In a flurry of pink prose, headlines across the virtual Web are proclaiming the primacy of love: despite the sinking economy, people are still ponying up a few bucks to read the latest in love in lust:
Along with chocolate and Big Macs, romance novels are showing a brisk level of sales. Here’s a fact that makes my pulse pound: Every four seconds, someone buys a Harlequin (and well they should, as I copyedit for Harlequin, so purchasing a bodice-ripper helps me, too!). Check out a witty capsulation of the trend from the LA Times here.
In honor of recession romances, I offer the following cover and priceless back copy of a Popular Library Western from 1932. Unlike the menacing gunslingers from the 1940s and 1950s, this is the kindler, gentler version of the West, when the word frontier meant good sex, not just a bullet in the back. Perhaps I can take this as a sign that America, too, is able to approach the world differently. That although the U. S. “wears the killer brand” it also can find love on a global level (only without the “throb of guns,” although that is clearly a euphemism for sexual organs).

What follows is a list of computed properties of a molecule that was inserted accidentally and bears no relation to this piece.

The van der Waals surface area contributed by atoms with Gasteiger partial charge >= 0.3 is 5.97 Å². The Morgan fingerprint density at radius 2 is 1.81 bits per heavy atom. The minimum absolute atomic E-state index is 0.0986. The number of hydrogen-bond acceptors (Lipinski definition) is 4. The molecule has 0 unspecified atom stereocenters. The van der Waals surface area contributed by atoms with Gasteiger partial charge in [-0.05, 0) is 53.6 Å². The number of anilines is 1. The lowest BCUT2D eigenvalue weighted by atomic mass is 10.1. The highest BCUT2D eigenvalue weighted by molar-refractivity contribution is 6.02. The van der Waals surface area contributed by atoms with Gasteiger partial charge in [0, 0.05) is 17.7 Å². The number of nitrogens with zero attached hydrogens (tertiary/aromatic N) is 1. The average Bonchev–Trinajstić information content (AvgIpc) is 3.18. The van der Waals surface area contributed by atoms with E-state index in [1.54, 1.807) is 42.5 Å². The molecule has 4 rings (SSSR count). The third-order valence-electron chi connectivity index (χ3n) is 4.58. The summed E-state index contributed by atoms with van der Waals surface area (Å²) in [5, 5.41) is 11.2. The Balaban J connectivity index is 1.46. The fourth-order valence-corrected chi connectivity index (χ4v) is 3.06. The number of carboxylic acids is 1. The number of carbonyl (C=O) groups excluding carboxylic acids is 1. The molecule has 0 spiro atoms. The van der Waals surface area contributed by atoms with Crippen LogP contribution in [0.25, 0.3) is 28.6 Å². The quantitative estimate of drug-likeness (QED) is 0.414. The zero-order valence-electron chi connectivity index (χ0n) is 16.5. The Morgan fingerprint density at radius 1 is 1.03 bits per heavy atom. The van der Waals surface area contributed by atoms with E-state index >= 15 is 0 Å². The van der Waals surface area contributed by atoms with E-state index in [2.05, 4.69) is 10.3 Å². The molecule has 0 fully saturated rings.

The Deputy at Snow Mountain, by Edison Marshall
Popular Library, 1932
The Deputy at Snow Mountain, by Edison Marshall (back cover)